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Primary motor cortex excitability is modulated by tactile adaptation in primary somatosensory cortex

Tamè, Luigi, Pavani, Francesco, Braun, Christoph, Salemme, Romeo, Farnè, Alessandro, Reilly, Karen T. (2011) Primary motor cortex excitability is modulated by tactile adaptation in primary somatosensory cortex. In: Society for Neuroscience, 12-16 November 2011, Washington, USA. (Access to this publication is currently restricted. You may be able to access a copy if URLs are provided) (KAR id:98962)

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We used transcranial magnetic stimulation (TMS) to study sensorimotor integration in humans in the context of a tactile adaptation paradigm. When two identical successive stimuli activate the same neuronal population a decrease in the overall neural response is observed. This type of neurophysiological response is known as an adaptation effect. Thus, when two tactile events are repeated on exactly the same skin region those neurons that have a strictly somatotopic response should show less activity. Moreover, previous reports suggest that the neurophysiological response of the primary motor cortex (M1) can be inhibited when a single tactile stimulus is presented 20 - 100 ms before a TMS pulse. This inhibition is measured as a decrease in the amplitude of the motor evoked potentials (MEPs) recorded from a given muscle. This phenomenon has been named short-latency afferent inhibition (SAI). Given this, we reasoned that repeating tactile events on the same finger (e.g. the index) should produce more adaptation in the primary somatosensory cortex (S1) than presenting stimuli to the middle and then index finger, which should in turn result in weaker inhibition of M1. Here, we tested whether SAI is sensitive to tactile adaptation effects and if so, whether these effects vary as a function of the stimulated finger pairs. We presented two consecutive electrocutaneous stimuli on homologous (i.e., left index finger stimulated twice) and non-homologous fingers (i.e., left middle and left index fingers) with fixed inter-stimulus intervals. Our results show a smaller reduction in the amplitude of MEPs recorded from the first dorsal interrosseus of the hand that received the tactile stimuli when stimuli were delivered to the same finger than to two different fingers. We interpret the presence of less SAI during same-finger than different-finger tactile stimulation as evidence that the excitability of the primary motor cortex can be differentially modulated by tactile adaptation effects that occur primarily within S1.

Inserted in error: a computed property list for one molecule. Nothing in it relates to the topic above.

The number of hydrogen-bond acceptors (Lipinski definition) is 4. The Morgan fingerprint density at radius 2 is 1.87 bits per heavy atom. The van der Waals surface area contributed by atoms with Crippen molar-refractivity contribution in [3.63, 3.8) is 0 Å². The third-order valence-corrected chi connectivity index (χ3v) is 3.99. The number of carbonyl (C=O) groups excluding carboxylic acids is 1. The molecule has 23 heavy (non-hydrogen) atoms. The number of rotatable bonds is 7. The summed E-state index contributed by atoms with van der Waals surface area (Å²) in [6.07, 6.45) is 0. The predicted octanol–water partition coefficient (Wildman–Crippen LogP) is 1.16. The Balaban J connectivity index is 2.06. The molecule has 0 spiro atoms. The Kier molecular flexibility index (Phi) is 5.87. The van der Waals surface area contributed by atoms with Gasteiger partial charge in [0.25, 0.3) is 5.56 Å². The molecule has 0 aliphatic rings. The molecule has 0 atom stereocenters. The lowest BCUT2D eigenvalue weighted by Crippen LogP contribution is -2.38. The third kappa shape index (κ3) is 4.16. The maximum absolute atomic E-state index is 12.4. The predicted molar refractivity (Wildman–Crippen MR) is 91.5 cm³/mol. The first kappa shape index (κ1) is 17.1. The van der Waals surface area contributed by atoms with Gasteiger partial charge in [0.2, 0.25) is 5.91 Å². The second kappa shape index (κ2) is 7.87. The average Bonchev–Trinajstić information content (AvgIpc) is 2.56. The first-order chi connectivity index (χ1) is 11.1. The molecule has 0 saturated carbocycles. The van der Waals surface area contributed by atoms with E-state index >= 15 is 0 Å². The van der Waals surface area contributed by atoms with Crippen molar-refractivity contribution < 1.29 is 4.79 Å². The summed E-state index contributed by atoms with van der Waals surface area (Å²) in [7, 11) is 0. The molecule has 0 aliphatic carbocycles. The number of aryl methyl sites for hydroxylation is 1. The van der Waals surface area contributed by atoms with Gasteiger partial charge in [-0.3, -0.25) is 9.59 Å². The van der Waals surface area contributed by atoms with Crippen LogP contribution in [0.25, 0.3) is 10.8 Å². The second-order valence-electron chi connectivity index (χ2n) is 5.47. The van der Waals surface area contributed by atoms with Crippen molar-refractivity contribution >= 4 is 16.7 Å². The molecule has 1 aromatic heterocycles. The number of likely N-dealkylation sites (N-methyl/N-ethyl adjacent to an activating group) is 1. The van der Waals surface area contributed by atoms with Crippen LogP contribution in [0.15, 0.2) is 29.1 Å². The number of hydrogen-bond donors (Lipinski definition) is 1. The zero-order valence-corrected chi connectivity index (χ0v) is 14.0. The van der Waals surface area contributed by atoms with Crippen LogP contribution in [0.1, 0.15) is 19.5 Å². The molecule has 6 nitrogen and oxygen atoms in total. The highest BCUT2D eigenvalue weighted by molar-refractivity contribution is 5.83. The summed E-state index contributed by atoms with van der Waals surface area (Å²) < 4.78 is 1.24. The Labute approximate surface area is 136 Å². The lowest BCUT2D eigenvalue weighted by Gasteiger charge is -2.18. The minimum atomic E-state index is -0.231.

Item Type: Conference or workshop item (Poster)
Subjects: B Philosophy. Psychology. Religion > BF Psychology > BF41 Psychology and philosophy
Divisions: Divisions > Division of Human and Social Sciences > School of Psychology
Depositing User: Luigi Tame
Date Deposited: 07 Dec 2022 17:01 UTC
Last Modified: 09 Dec 2022 14:43 UTC
Resource URI: (The current URI for this page, for reference purposes)

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